Have you been wondering, just what the Urban Arts Leadership Program (UALP) is?
Here’s what our 2016/2017 Cohort has to say about the UALP!
Why did you join UALP?
When I applied for the Urban Arts Leadership Program, I was a senior at The University of Maryland, Baltimore County and was about to graduate. I was looking for the next step in my career. I had a passion for the arts and had many leadership positions throughout my life, especially in college, so arts management was a career I was looking into. Luckily, the art department at my school sent out an email for an info session about UALP. After reading through it, attending the session, and doing some research, I realized that this was exactly what I was looking for.
I felt that its initiatives to promote racial equity in arts leadership complimented my interests in the arts and advocacy. I was looking to expand my horizons and hone my abilities so I that I could become a more effective representative of underprivileged communities.
I was hoping to develop a deeper connection to the artists of other disciplines in Baltimore. Developing this connection will help me better navigate and serve the community.
The First Half of the Fellowship includes a weekly Professional Development Series. What was your biggest takeaway from these workshops?
My favorite moment was meeting the students from "Save A Dope Boy” and having one of the students be able to teach us his form of dance. It's so important to build positive relationships with the youth, especially in a city like Baltimore. I feel like he felt welcomed and I saw him opening up to us.
The grant writing session was exquisite to say the least. I took away huge practical and logistical facets of writing a great proposal, which I recently used in a proposal I wrote for Artscape this year.
My favorite professional development workshops were the ones facilitated by Larry Poncho Brown. I learned so much from Poncho, including how he's been surviving as an artist for all these years. It was an awakening moment to realize that some of the things he spoke of I've been doing on and off for the last few years, but never thought of myself as an entrepreneur. After those workshops I've begun to be more selective about my artwork, how I present it, and where I present it (and to make sure I post the cost if someone wants to buy it).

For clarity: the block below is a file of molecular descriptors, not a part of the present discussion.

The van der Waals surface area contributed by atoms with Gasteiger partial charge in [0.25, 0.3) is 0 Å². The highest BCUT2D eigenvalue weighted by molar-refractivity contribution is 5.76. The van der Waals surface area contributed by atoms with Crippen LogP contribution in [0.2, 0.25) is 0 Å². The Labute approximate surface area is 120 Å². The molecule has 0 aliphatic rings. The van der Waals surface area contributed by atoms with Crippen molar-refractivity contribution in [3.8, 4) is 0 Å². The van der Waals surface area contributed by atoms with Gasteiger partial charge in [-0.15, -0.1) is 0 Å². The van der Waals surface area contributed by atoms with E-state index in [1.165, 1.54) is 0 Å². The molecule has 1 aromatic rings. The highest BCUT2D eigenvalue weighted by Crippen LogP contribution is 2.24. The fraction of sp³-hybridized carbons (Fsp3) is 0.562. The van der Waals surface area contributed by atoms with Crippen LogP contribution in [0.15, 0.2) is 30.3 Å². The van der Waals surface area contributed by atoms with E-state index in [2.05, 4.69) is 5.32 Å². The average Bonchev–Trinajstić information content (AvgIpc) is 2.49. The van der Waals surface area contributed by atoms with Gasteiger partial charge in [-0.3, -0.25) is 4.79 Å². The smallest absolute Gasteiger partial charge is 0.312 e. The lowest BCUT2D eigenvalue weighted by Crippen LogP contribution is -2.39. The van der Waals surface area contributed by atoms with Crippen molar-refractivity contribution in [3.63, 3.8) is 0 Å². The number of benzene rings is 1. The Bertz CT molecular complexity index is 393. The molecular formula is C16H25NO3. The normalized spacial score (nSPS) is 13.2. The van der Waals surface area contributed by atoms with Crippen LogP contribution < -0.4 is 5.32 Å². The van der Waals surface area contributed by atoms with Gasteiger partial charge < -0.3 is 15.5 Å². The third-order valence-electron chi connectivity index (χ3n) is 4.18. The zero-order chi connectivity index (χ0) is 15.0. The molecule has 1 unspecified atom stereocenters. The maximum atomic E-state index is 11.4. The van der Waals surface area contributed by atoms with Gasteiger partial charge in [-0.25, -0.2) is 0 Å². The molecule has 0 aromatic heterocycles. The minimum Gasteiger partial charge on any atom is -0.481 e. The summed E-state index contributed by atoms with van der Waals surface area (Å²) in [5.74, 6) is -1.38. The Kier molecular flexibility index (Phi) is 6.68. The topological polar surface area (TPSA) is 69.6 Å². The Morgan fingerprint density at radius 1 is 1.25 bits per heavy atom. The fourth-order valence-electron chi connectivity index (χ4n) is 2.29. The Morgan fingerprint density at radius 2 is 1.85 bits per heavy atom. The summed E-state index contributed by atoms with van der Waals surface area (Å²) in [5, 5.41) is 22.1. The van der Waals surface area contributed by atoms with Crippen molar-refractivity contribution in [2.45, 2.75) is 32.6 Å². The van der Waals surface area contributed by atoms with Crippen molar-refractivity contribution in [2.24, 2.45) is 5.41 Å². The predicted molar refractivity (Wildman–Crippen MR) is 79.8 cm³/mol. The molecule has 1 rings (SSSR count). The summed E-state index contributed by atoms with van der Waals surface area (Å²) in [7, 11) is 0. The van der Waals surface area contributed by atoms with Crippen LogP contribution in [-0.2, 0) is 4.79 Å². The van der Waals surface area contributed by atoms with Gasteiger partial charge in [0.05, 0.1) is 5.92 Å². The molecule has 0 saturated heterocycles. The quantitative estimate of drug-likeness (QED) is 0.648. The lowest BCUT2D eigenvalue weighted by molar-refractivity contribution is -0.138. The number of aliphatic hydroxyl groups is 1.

What are you looking forward to or currently enjoying about your Organizational Placements
I'm looking forward to be able to produce work that continues with the organization even if I don't.
In the short period of time I have been at Young Audiences, they have treated me like their own and given me every possible opportunity without it feeling like an overload.
I had always been able to balance a spreadsheet, but never for something as serious or complex as what is needed for the Baltimore Office of Promotion and the Arts (BOPA). I have learned various tricks on Excel, and have striven to bring in my design background to develop information formats that will be easier for all staff to digest. I have also had the opportunity to bring in my curatorial and art-handling background, having been given the task of being the Production Assistant for LABS @LightCity.